The recent decision of Livesay v Hawkins  QSC 122 is a timely reminder of the importance of notifying insurers of potential claims. It shows how even equivocal letters of complaint can amount to a ‘claim’ that requires notification.
Ray White was the property manager for a house rented by Shirley Livesay. On 25 April 2005, Ms Livesay was injured when a pelmet above a door in the house fell and struck her on her nose.
Ms Livesay wrote to Ray White on 26 April 2005, and advised of the incident and her intention to seek medical assistance. She asserted that Ray White and the owners of the premises, the Hawkins, would be liable for any personal injury claims arising from damage caused to her and her husband due to poor living conditions. It was expressly noted by Ms Livesay that the letter did not include a personal injury claim, however, it noted that she was entitled to such redress.
In September 2005, Ms Livesay served Mr Newman (Ray White’s principal) with a form 1 notice of claim under the Personal Injuries Proceeding Act 2002 (Qld). She alleged Mr Newman had been negligent in failing to take reasonable care to keep the property in a safe condition for its tenants.
After receipt of the notice of claim, Mr Newman advised his insurance broker of Ms Livesay’s claim and also provided a copy of the letter dated 26 April 2005. In October 2005, a claim for indemnity was made on Mr Newman’s professional indemnity insurance policy held with American Home Assurance Company (AHAC). The AHAC policy had expired on 24 July 2005 (i.e. after the first letter but before the notice of claim was received).
AHAC declined to indemnify Mr Newman on the basis that no claim had been made against him during the policy period, and AHAC had not been notified of Ms Livesay’s claim during the policy period.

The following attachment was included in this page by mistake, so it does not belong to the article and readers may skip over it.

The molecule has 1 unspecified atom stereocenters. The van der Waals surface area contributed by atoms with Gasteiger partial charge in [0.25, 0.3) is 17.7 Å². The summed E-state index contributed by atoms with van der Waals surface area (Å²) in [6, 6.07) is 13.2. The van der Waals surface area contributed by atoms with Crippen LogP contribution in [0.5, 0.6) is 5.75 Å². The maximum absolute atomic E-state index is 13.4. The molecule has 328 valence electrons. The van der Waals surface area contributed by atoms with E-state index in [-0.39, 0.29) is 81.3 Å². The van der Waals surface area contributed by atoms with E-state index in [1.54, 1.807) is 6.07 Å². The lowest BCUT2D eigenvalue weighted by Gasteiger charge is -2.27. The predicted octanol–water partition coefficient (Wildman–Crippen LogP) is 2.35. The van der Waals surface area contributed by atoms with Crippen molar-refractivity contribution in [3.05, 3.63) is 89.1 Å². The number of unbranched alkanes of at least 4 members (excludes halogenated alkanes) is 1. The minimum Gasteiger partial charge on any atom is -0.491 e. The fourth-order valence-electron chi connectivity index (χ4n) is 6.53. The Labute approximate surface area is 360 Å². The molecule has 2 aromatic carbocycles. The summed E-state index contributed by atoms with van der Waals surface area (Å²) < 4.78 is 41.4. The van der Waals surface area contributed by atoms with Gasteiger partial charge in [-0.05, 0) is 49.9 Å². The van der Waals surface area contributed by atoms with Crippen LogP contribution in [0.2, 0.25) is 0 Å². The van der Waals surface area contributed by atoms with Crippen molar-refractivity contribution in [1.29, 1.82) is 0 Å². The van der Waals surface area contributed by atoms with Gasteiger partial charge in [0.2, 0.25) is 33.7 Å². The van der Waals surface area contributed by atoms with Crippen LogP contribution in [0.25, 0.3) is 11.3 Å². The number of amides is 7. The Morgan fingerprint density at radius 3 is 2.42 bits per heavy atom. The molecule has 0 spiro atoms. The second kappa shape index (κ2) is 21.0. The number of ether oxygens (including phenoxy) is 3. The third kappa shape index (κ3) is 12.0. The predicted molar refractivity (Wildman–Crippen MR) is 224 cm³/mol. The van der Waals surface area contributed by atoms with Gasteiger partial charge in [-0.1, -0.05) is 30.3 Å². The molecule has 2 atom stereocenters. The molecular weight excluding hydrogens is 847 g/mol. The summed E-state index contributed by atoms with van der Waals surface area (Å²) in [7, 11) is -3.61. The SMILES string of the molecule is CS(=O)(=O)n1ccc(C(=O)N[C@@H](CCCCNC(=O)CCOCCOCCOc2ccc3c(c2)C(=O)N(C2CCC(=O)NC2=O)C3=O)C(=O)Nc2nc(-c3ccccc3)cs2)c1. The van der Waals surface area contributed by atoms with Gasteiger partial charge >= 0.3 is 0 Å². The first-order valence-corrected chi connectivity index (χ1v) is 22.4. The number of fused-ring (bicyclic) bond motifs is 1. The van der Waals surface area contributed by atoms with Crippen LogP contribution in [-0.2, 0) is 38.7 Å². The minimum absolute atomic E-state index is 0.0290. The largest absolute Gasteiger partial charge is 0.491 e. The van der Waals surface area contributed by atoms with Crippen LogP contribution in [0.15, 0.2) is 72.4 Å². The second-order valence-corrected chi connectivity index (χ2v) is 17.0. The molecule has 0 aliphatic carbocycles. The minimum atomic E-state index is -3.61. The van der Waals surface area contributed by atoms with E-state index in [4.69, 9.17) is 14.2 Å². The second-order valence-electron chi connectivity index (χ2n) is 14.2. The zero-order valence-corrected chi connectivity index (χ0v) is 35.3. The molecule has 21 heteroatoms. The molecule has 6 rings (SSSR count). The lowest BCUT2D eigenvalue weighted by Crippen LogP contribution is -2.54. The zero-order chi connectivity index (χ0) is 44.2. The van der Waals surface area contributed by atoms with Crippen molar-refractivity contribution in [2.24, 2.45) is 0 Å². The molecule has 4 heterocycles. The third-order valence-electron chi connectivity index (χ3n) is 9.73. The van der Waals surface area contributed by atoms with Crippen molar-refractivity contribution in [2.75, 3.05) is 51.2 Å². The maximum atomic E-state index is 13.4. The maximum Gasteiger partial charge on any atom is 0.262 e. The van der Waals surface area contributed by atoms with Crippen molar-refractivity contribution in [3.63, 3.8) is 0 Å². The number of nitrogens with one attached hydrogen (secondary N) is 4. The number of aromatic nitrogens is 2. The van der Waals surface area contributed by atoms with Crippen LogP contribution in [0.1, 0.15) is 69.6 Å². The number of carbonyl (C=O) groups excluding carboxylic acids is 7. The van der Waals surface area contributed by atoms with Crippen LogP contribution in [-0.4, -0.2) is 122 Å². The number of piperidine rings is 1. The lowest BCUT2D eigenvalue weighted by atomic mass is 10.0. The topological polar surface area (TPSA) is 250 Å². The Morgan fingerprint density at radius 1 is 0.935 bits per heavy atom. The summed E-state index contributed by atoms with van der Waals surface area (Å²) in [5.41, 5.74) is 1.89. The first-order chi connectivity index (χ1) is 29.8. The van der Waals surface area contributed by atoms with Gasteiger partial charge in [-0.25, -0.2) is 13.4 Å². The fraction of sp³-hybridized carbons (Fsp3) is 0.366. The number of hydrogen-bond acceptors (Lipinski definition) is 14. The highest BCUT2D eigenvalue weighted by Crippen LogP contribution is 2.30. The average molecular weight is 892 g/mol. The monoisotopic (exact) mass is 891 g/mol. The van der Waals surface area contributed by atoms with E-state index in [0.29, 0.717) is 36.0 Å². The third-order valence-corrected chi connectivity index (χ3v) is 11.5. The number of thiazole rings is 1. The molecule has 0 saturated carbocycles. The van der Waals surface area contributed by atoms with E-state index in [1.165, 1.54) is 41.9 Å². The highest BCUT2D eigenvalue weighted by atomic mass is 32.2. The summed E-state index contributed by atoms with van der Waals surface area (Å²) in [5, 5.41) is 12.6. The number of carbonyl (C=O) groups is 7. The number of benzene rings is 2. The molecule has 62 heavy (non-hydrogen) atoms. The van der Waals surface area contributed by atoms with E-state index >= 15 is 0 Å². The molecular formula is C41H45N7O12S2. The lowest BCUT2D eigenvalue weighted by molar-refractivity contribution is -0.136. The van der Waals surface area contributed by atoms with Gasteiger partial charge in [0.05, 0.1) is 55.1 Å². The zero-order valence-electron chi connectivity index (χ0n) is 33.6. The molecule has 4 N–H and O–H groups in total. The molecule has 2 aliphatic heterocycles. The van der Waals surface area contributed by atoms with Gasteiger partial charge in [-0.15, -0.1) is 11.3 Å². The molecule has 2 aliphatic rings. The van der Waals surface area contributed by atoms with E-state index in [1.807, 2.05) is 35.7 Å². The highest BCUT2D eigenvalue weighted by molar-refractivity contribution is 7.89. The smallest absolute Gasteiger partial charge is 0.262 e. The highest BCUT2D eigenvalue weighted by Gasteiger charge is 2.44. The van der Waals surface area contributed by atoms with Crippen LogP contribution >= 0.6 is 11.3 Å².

AHAC’s declinature was the subject of Justice Daubney’s decision. His Honour focused upon whether the letter dated 26 April 2005 constituted a ‘claim’ as defined by the AHAC policy.
Justice Daubney reaffirmed the need to construe a contract of insurance objectively and in accordance with what a reasonable person would have understood its terms to mean. His Honour stated that it was necessary to consider not only the text, but also the surrounding circumstances known to the parties, and the purpose and object of the transaction. Importantly, it was a question of substance, not form, as to what constituted a ‘claim’ against an insured within the meaning of an insurance policy.
Here, the AHAC policy defined ‘claim’ to mean ‘any written demand…for compensation made against the insured but only in respect of professional services by the insured’.
Mr Newman asserted that Ms Livesay’s letter of 26 April 2005 was a claim under the policy. This was because the letter provided written notification of the facts establishing liability, details of the injury sustained and it also alleged Mr Newman’s liability for damages for the injury.
AHAC argued that the letter of 26 April 2005 was a letter of complaint about the condition of the premises; it did not demand compensation or allege that Mr Newman was liable for Ms Livesay’s personal injuries. The letter merely asserted that it would be prudent to repair the house, indicated that Ms Livesay may seek to recover the cost of vacating the premises from the Hawkins and noted that she intended to seek medical advice.
Ultimately, Justice Daubney held that the letter of 26 April 2005 constituted a ‘claim’ under the policy. It was a written demand for compensation and it expressly asserted Ms Livesay’s entitlement to recover damages for her personal injury caused by the dangerous fixture. The letter identified and contended a cause of action against Mr Newman and it expressly referred to Ray White being held liable for any personal injury claims arising from damage caused by the poor living conditions. These factors were sufficient for the letter to be considered a form of demand or an assertion of liability.
Accordingly, the letter was a written demand for compensation within the definition of the term ‘claim’ in the policy. The insured was, therefore, required to notify AHAC of the claim in April 2005.
This decision provides a recent reminder of the importance of notifying professional indemnity insurers of potential claims in clear terms. While the provisions of the Insurance Contracts Act 1984 (Cth) provide some protection in circumstances of late notification, an insured will be in a far better position if it advises its insurer of potential claims as soon as it becomes aware of them. Failure to notify may result in declinature, and contesting an insurer’s indemnity decision will exponentially increase the cost, complexity and stress of responding to a professional indemnity claim.
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